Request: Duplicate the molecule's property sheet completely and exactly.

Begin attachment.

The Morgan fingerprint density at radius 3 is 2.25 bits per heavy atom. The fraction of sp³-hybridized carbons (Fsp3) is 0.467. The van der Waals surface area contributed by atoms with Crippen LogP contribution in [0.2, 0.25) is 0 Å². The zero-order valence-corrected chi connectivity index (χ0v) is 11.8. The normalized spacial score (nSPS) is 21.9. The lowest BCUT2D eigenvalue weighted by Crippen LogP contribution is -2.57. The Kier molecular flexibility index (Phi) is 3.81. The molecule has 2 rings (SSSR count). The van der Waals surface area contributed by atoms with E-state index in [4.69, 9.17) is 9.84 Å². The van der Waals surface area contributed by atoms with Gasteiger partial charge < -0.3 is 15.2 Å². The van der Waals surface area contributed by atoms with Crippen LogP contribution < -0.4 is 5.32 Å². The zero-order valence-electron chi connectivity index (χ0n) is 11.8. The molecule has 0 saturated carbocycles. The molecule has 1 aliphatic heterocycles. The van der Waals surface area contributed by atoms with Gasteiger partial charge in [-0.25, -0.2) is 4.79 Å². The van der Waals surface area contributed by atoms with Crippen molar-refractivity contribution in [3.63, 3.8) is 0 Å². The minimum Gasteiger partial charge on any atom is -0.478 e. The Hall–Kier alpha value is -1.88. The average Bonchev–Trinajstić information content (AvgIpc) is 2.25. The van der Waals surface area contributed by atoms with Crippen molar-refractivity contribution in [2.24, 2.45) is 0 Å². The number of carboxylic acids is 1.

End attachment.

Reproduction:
The Morgan fingerprint density at radius 3 is 2.25 bits per heavy atom. The fraction of sp³-hybridized carbons (Fsp3) is 0.467. The van der Waals surface area contributed by atoms with Crippen LogP contribution in [0.2, 0.25) is 0 Å². The zero-order valence-corrected chi connectivity index (χ0v) is 11.8. The normalized spacial score (nSPS) is 21.9. The lowest BCUT2D eigenvalue weighted by Crippen LogP contribution is -2.57. The Kier molecular flexibility index (Phi) is 3.81. The molecule has 2 rings (SSSR count). The van der Waals surface area contributed by atoms with E-state index in [4.69, 9.17) is 9.84 Å². The van der Waals surface area contributed by atoms with Gasteiger partial charge < -0.3 is 15.2 Å². The van der Waals surface area contributed by atoms with Crippen LogP contribution < -0.4 is 5.32 Å². The zero-order valence-electron chi connectivity index (χ0n) is 11.8. The molecule has 0 saturated carbocycles. The molecule has 1 aliphatic heterocycles. The van der Waals surface area contributed by atoms with Gasteiger partial charge in [-0.25, -0.2) is 4.79 Å². The van der Waals surface area contributed by atoms with Crippen molar-refractivity contribution in [3.63, 3.8) is 0 Å². The minimum Gasteiger partial charge on any atom is -0.478 e. The Hall–Kier alpha value is -1.88. The average Bonchev–Trinajstić information content (AvgIpc) is 2.25. The van der Waals surface area contributed by atoms with Crippen molar-refractivity contribution in [2.24, 2.45) is 0 Å². The number of carboxylic acids is 1.